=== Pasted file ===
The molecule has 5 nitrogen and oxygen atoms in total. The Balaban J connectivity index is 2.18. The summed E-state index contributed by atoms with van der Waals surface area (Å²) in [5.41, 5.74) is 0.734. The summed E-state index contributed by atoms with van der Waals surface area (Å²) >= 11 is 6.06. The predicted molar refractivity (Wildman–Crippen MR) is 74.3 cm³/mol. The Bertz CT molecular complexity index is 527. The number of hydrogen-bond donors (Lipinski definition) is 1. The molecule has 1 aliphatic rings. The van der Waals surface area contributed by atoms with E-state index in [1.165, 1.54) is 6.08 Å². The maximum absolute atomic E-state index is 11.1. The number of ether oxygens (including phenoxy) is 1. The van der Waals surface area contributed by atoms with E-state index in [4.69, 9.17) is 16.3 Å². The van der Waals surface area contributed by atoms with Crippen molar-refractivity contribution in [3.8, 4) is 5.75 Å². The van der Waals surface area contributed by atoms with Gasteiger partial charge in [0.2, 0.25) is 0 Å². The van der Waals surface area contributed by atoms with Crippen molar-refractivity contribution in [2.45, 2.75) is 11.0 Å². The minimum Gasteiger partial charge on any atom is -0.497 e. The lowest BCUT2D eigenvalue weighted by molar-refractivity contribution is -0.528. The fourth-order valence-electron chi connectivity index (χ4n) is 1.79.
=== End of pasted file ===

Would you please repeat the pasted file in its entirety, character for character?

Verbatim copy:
The molecule has 5 nitrogen and oxygen atoms in total. The Balaban J connectivity index is 2.18. The summed E-state index contributed by atoms with van der Waals surface area (Å²) in [5.41, 5.74) is 0.734. The summed E-state index contributed by atoms with van der Waals surface area (Å²) >= 11 is 6.06. The predicted molar refractivity (Wildman–Crippen MR) is 74.3 cm³/mol. The Bertz CT molecular complexity index is 527. The number of hydrogen-bond donors (Lipinski definition) is 1. The molecule has 1 aliphatic rings. The van der Waals surface area contributed by atoms with E-state index in [1.165, 1.54) is 6.08 Å². The maximum absolute atomic E-state index is 11.1. The number of ether oxygens (including phenoxy) is 1. The van der Waals surface area contributed by atoms with E-state index in [4.69, 9.17) is 16.3 Å². The van der Waals surface area contributed by atoms with Crippen molar-refractivity contribution in [3.8, 4) is 5.75 Å². The van der Waals surface area contributed by atoms with Gasteiger partial charge in [0.2, 0.25) is 0 Å². The van der Waals surface area contributed by atoms with Crippen molar-refractivity contribution in [2.45, 2.75) is 11.0 Å². The minimum Gasteiger partial charge on any atom is -0.497 e. The lowest BCUT2D eigenvalue weighted by molar-refractivity contribution is -0.528. The fourth-order valence-electron chi connectivity index (χ4n) is 1.79.